aside President in the “Death Of A Salesman” Role


The National Review is another popular conservative outlet that has lots of credence and sway with republican right wingers. Recently, it has been publishing some critical pieces about the republican President Donald Trump. This one is definitely worth reading.

On July 30, 2017, Kevin D. Williamson of the National Review penned the following opinion piece, “Death of a F***ing Salesman.”


Donald Trump can’t close the deal.

A few years ago in NY, Al Pacino starred in a revival of David Mamet’s Glengarry Glen Ross, and the casting was poignant: In 1992, a much younger and more vigorous Pacino had played the role of hotshot salesman Ricky Roma in the film adaptation of the play; in the Broadway revival, a 72-year-old Pacino played the broken-down has-been Shelley Levene. Glengarry Glen Ross is the Macbeth of real estate, full of great, blistering lines and soliloquies so liberally peppered with profanity that the original cast had nicknamed the show “Death of a F***ing Salesman.”

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“But a few of those attending the NY revival left disappointed. For a certain type of young man, the star of Glengarry Glen Ross is a character called Blake, played in the film by Alec Baldwin. We know that his name is “Blake” only from the credits; asked his name by one of the other salesmen, he answers: “What’s my name? F*** you. That’s my name.” In the film, Blake sets things in motion by delivering a motivational speech and announcing a sales competition: “First prize is a Cadillac Eldorado. Second prize? A set of steak knives. Third prize is, you’re fired. Get the picture?” He berates the salesmen in terms both financial — “My watch cost more than your car!” — and sexual. Their problem, in Blake’s telling, isn’t that they’ve had a run of bad luck or bad sales leads — or that the real estate they’re trying to sell is crap — it is that they aren’t real men.”

“A few young men waiting to see the show had been quoting Blake’s speech to one another. For them, and for a number of men who imagine themselves to be hard-hitting competitors (I’ve never met a woman of whom this is true), Blake’s speech is practically a creed. It’s one of those things that some guys memorize. But Blake does not appear in the play, the scene having been written specifically for the film and specifically for Alec Baldwin, a sop to investors who feared that the film would not be profitable and wanted an additional jolt of star power to enliven it.”

Image result for photos of alec baldwin in DEATH OF A SALESMAN PLAY

“That’s some fine irony: Blake’s paean to salesmanship was written to satisfy salesmen who did not quite buy David Mamet’s original pitch. The play is if anything darker and more terrifying without Blake, leaving the poor feckless salesmen at the mercy of a faceless malevolence offstage rather than some regular jerk in a BMW. But a few finance bros went home disappointed that they did not get the chance to sing along, as it were, with their favorite hymn.”

“These guys don’t want to see Alec Baldwin in Glengarry Glen Ross. What they want is to be Blake. They want to swagger, to curse, to insult, and to exercise power over men, exercising power over men being the classical means to the end of exercising power over women, which is of course what this, and nine-tenths of everything else in human affairs, is about. Blake is a specimen of that famous creature, the “alpha male,” and establishing and advertising one’s alpha creds is an obsession for some sexually unhappy contemporary men.”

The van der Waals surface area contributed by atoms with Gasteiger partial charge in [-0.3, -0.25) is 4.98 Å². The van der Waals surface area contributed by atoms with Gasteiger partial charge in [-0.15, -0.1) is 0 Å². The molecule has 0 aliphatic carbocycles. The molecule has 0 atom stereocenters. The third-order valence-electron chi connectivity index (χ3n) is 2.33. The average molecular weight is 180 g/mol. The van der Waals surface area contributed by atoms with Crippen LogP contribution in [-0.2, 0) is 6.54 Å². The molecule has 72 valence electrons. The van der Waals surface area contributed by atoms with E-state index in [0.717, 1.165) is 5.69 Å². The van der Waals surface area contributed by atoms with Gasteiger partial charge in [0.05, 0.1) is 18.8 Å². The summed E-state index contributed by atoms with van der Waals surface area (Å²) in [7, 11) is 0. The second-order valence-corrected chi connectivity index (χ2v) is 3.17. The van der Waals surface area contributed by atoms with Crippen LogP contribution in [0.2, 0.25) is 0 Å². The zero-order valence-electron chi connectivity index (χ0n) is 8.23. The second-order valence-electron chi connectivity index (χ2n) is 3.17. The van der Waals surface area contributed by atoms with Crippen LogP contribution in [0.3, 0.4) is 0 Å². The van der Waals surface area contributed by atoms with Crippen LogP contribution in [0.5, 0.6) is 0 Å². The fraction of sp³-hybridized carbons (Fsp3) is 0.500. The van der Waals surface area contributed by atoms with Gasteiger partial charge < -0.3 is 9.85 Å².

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“There is a whole weird little ecosystem of websites (some of them very amusing) and pickup-artist manuals offering men tips on how to be more alpha, more dominant, more commanding, a literature that performs roughly the same function in the lives of these men that Cosmopolitan sex tips play in the lives of insecure women. Of course this advice ends up producing cartoonish, ridiculous behavior.”

“If you’re wondering where Anthony Scaramucci learned to talk and behave like such a Scaramuccia, ask him how many times he’s seen Glengarry Glen Ross. What’s notable about the advice offered to young men aspiring to be “alpha males” is that it is consistent with the classic salesmanship advice offered by the real-world versions of Blake in a hundred thousand business-inspiration books (Og Mandino’s The Greatest Salesman in the World is the classic of the genre) and self-help tomes, summarized in an old Alcoholics Anonymous slogan: “Fake it ’til you make it.”

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“For the pick-up artists, the idea is that simply acting in social situations as though one were confident, successful, and naturally masterful is a good substitute for being those things. Never mind the advice of Cicero (esse quam videri, be rather than seem) or Rush — just go around acting like Blake and people will treat you like Blake. If that sounds preposterous, remind yourself who the president of the United States of America is.”

“Trump is the political version of a pickup artist, and Republicans — and America — went to bed with him convinced that he was something other than what he is. Trump inherited his fortune but describes himself as though he were a self-made man. ”

“He has had a middling career in real estate and a poor one as a hotelier and casino operator but convinced people he is a titan of industry. He has never managed a large, complex corporate enterprise, but he did play an executive on a reality show. He presents himself as a confident ladies’ man but is so insecure that he invented an imaginary friend to lie to the NY press about his love life and is now married to a woman who is open and blasé about the fact that she married him for his money.”